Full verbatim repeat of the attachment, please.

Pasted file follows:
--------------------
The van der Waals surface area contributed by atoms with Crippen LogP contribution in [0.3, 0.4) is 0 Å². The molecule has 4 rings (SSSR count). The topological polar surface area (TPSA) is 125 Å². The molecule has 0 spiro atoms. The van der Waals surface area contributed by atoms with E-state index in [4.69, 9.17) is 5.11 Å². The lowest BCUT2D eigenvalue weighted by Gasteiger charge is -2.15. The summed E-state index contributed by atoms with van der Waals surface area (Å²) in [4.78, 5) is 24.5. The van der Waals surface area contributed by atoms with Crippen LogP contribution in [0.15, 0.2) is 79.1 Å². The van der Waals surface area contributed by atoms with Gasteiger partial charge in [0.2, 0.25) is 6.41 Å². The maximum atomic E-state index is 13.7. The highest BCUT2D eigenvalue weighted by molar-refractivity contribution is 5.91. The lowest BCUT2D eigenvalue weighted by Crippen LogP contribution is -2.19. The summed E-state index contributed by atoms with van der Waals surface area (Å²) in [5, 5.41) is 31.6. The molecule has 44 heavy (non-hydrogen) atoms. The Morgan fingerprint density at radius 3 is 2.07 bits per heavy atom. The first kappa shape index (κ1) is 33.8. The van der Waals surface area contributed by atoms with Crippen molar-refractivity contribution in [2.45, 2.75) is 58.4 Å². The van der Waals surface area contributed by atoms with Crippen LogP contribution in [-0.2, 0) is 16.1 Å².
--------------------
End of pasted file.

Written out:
The van der Waals surface area contributed by atoms with Crippen LogP contribution in [0.3, 0.4) is 0 Å². The molecule has 4 rings (SSSR count). The topological polar surface area (TPSA) is 125 Å². The molecule has 0 spiro atoms. The van der Waals surface area contributed by atoms with E-state index in [4.69, 9.17) is 5.11 Å². The lowest BCUT2D eigenvalue weighted by Gasteiger charge is -2.15. The summed E-state index contributed by atoms with van der Waals surface area (Å²) in [4.78, 5) is 24.5. The van der Waals surface area contributed by atoms with Crippen LogP contribution in [0.15, 0.2) is 79.1 Å². The van der Waals surface area contributed by atoms with Gasteiger partial charge in [0.2, 0.25) is 6.41 Å². The maximum atomic E-state index is 13.7. The highest BCUT2D eigenvalue weighted by molar-refractivity contribution is 5.91. The lowest BCUT2D eigenvalue weighted by Crippen LogP contribution is -2.19. The summed E-state index contributed by atoms with van der Waals surface area (Å²) in [5, 5.41) is 31.6. The molecule has 44 heavy (non-hydrogen) atoms. The Morgan fingerprint density at radius 3 is 2.07 bits per heavy atom. The first kappa shape index (κ1) is 33.8. The van der Waals surface area contributed by atoms with Crippen molar-refractivity contribution in [2.45, 2.75) is 58.4 Å². The van der Waals surface area contributed by atoms with Crippen LogP contribution in [-0.2, 0) is 16.1 Å².